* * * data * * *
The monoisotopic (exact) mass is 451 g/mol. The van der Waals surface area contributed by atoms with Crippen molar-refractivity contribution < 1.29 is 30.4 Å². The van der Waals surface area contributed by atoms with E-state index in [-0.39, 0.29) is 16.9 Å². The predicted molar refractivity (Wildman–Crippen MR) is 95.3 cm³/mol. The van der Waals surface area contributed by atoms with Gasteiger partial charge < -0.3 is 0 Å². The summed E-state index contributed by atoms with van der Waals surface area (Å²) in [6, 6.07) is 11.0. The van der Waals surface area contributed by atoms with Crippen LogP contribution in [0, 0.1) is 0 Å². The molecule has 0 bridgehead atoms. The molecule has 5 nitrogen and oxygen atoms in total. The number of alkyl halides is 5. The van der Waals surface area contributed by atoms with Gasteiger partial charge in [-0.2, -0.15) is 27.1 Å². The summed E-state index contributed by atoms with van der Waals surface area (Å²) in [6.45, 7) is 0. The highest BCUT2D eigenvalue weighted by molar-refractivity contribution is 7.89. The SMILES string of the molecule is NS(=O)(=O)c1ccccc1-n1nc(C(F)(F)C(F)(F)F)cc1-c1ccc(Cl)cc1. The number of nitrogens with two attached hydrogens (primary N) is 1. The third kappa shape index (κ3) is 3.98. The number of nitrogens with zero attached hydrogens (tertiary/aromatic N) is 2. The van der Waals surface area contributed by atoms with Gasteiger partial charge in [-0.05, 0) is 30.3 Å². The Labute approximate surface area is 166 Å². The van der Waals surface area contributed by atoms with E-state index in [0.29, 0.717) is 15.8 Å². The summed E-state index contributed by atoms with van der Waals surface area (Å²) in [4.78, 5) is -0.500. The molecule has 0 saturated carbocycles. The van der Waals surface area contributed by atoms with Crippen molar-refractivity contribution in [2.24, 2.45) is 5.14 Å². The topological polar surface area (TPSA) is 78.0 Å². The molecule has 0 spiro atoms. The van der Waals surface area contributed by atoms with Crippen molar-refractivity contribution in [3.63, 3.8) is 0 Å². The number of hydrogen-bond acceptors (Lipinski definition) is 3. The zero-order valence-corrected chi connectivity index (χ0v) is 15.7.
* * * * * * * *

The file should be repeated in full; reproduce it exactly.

The monoisotopic (exact) mass is 451 g/mol. The van der Waals surface area contributed by atoms with Crippen molar-refractivity contribution < 1.29 is 30.4 Å². The van der Waals surface area contributed by atoms with E-state index in [-0.39, 0.29) is 16.9 Å². The predicted molar refractivity (Wildman–Crippen MR) is 95.3 cm³/mol. The van der Waals surface area contributed by atoms with Gasteiger partial charge < -0.3 is 0 Å². The summed E-state index contributed by atoms with van der Waals surface area (Å²) in [6, 6.07) is 11.0. The van der Waals surface area contributed by atoms with Crippen LogP contribution in [0, 0.1) is 0 Å². The molecule has 0 bridgehead atoms. The molecule has 5 nitrogen and oxygen atoms in total. The number of alkyl halides is 5. The van der Waals surface area contributed by atoms with Gasteiger partial charge in [-0.2, -0.15) is 27.1 Å². The summed E-state index contributed by atoms with van der Waals surface area (Å²) in [6.45, 7) is 0. The highest BCUT2D eigenvalue weighted by molar-refractivity contribution is 7.89. The SMILES string of the molecule is NS(=O)(=O)c1ccccc1-n1nc(C(F)(F)C(F)(F)F)cc1-c1ccc(Cl)cc1. The number of nitrogens with two attached hydrogens (primary N) is 1. The third kappa shape index (κ3) is 3.98. The number of nitrogens with zero attached hydrogens (tertiary/aromatic N) is 2. The van der Waals surface area contributed by atoms with Gasteiger partial charge in [-0.05, 0) is 30.3 Å². The Labute approximate surface area is 166 Å². The van der Waals surface area contributed by atoms with E-state index in [0.29, 0.717) is 15.8 Å². The summed E-state index contributed by atoms with van der Waals surface area (Å²) in [4.78, 5) is -0.500. The molecule has 0 saturated carbocycles. The van der Waals surface area contributed by atoms with Crippen molar-refractivity contribution in [2.24, 2.45) is 5.14 Å². The topological polar surface area (TPSA) is 78.0 Å². The molecule has 0 spiro atoms. The van der Waals surface area contributed by atoms with Crippen molar-refractivity contribution in [3.63, 3.8) is 0 Å². The number of hydrogen-bond acceptors (Lipinski definition) is 3. The zero-order valence-corrected chi connectivity index (χ0v) is 15.7.